I frequently have discussions with business owners and CEOs who are frustrated with the effectiveness of their sales teams. They generally have two complaints, either that their sales team just sells the quick and easy thing (and usually at a discount) or they don’t know how to close effectively. The former concern is commonly known as not being able to upsell.
It is no secret that the ability of a salesperson to effectively upsell can dramatically impact a company’s bottom line. For example, increasing your average RMR per location by just $1.00 can substantially impact the value of your company. Let’s say you have 10,000 customers and your average RMR is $35 — by selling something to every single customer at an increment of just $1 more, you have increased the value of your company by $400,000 to $500,000, assuming a valuation of between 40x and 50x RMR. With impact like that, it is critical to look at the sales team’s ability to sell more services when they have the opportunity.
No One Likes Being Sold More Than They Need
From a long-term perspective, it is damaging to strong-arm customers into buying what the salesperson wants them to buy just to increase the sale; in fact, if a salesperson follows a process intending to sell every single customer something more, he or she will likely have higher attrition rates and lower referral rates. The customer won’t feel great about all the bells and whistles they bought and won’t feel as if they are getting appropriate value for what they are paying. And why should they — the salesperson sold them on something they do not truly need.
Everyone benefits when salespeople refrain from selling a set base package, and then upselling additional services. Weak and lazy salespeople like to have a standard “go-to” package, because it makes them comfortable. They can describe everything in the package, and frankly they don’t have to think too much. They can just say “This is our most popular package,” and hope that the prospect buys. Often, companies are successful with this model, but when owners want increased RMR per location they require salespeople to upsell which can be counterproductive. The word alone seems to signify that it is outside the norm.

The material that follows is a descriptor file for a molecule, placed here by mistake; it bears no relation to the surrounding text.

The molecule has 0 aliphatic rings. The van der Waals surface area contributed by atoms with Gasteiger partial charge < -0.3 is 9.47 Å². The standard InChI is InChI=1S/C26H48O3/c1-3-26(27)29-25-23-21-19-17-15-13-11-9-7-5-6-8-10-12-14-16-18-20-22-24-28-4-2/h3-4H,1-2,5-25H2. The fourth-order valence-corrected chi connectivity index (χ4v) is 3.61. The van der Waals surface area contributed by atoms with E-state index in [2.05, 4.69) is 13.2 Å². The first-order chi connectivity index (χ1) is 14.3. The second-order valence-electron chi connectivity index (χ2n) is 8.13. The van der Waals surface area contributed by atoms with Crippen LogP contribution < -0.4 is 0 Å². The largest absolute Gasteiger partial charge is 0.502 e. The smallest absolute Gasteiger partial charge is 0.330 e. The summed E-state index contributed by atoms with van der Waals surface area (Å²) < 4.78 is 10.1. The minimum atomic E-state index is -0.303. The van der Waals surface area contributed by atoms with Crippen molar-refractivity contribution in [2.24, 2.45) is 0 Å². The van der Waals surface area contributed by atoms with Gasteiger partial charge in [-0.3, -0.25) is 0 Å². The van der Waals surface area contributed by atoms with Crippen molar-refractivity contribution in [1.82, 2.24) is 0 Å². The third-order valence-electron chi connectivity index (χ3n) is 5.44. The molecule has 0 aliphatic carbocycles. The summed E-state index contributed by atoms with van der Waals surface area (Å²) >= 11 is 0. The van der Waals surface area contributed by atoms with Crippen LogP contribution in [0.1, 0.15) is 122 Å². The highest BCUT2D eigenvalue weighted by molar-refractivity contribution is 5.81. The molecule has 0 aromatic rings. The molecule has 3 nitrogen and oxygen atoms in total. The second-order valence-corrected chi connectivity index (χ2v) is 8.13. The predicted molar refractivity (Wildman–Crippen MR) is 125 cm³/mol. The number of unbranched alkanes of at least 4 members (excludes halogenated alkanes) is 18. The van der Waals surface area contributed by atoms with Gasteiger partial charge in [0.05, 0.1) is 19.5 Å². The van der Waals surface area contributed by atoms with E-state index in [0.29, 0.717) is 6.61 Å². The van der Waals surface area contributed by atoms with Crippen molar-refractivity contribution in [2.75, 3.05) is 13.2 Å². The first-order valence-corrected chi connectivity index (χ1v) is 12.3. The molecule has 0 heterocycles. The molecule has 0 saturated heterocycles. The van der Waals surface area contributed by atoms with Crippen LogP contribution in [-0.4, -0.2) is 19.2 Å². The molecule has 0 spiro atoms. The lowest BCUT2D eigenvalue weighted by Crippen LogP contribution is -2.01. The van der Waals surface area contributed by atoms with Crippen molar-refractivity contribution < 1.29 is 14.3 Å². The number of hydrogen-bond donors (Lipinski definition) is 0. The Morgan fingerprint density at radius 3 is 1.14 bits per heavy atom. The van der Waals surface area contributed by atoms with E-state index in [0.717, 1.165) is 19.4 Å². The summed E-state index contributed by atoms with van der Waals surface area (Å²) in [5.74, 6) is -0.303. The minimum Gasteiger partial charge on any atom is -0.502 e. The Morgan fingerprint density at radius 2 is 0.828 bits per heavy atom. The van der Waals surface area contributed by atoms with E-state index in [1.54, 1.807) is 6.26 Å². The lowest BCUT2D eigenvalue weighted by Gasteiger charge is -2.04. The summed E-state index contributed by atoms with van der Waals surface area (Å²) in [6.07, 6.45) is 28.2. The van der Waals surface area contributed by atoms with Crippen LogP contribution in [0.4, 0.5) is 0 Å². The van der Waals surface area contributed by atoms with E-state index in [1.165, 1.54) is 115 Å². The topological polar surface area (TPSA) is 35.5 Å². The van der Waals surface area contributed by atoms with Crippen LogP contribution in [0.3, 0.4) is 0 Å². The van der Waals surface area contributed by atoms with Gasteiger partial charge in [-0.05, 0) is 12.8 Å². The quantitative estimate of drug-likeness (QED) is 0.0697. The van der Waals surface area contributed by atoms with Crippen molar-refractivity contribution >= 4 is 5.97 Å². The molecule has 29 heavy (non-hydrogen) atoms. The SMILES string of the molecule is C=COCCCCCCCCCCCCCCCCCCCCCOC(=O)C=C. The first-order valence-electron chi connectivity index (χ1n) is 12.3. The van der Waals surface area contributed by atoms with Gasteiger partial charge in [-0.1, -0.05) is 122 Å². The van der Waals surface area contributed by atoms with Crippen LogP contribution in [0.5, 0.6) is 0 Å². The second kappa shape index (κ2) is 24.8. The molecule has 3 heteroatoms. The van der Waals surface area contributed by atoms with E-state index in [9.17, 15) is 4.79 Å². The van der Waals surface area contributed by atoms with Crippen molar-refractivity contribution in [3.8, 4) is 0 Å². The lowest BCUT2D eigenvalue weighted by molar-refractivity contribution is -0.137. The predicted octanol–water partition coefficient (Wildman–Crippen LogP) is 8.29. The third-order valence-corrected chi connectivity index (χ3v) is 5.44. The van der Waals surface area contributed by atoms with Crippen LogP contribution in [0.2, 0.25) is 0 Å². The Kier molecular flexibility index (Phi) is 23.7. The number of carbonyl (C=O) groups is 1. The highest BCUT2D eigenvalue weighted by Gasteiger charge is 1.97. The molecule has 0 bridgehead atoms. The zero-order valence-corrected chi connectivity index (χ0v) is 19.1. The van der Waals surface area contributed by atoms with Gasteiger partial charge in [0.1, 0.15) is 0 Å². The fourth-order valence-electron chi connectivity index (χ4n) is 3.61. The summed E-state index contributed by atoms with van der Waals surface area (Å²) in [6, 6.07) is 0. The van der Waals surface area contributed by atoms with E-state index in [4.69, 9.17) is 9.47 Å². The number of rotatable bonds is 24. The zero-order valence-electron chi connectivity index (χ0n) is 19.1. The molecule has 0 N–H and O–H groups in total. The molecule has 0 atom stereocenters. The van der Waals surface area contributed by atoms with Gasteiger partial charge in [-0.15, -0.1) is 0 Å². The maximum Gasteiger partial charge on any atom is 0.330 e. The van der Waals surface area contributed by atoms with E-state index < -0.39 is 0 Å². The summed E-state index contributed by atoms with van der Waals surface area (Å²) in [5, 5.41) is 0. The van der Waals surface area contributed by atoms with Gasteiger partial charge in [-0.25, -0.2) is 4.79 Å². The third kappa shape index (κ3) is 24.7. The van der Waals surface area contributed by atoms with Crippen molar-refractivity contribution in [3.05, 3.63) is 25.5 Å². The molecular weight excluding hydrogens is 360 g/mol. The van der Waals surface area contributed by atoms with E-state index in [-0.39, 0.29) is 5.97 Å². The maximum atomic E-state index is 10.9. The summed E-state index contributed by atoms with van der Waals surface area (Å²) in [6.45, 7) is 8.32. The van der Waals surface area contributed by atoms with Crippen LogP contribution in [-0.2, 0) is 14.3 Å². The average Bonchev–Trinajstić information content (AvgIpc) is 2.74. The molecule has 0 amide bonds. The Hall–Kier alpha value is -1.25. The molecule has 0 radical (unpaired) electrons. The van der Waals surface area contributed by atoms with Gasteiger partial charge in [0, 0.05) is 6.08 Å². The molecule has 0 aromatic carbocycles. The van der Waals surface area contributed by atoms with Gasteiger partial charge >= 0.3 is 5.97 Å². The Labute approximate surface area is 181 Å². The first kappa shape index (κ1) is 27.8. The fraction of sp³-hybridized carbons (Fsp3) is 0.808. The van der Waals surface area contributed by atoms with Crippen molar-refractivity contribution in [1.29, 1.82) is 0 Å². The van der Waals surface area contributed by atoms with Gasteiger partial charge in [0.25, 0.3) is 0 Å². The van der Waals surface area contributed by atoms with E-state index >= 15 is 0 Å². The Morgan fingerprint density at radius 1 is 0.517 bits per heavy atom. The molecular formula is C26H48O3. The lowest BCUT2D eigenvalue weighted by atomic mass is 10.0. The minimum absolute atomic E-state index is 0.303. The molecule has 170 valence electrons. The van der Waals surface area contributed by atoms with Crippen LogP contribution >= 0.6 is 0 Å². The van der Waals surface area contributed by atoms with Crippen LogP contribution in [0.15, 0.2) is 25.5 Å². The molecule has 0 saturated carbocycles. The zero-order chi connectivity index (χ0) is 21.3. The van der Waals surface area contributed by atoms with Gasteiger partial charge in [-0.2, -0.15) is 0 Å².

Why The Upsell is Difficult
There are several reasons why it is difficult for salespeople to upsell effectively. Here are three of the most common causes:
1. Need for Approval: This weakness causes salespeople to be reluctant to push a prospect and say or do anything that might make the prospect uncomfortable for fear they will lose the deal. So when they get the prospect to say “yes” to something, they take it and run, regardless of how much the prospect might actually need additional services. They are fearful of being pushy, offensive, or overtly “salesy.” These people will miss out on a tremendous amount of business.
2. Lack of Emotional Control: In a selling situation, a salesperson that lacks emotional control can get off track or easily derailed. When they hear that the prospect will actually buy something, they get excited, lose focus on the prospect and sales situation, and frequently do not stay in the moment long enough to ask questions that will enable them to “upsell” additional products and services.
3. Money Issues: Salespeople that are frugal, or very cost-conscious themselves may not be able to sell based on value, because they are always concerned with price. When salespeople suffer from these money issues, they have a tendency to sell the cheapest thing — the base package. They have difficulty selling anything but the base package because they themselves are always looking for the cheapest deal. They therefore believe everyone else buys the same way.
These three weaknesses cause salespeople to operate less effectively across the board and not only miss out on upselling opportunities, but also be less effective closing business in general.
So, what can you do?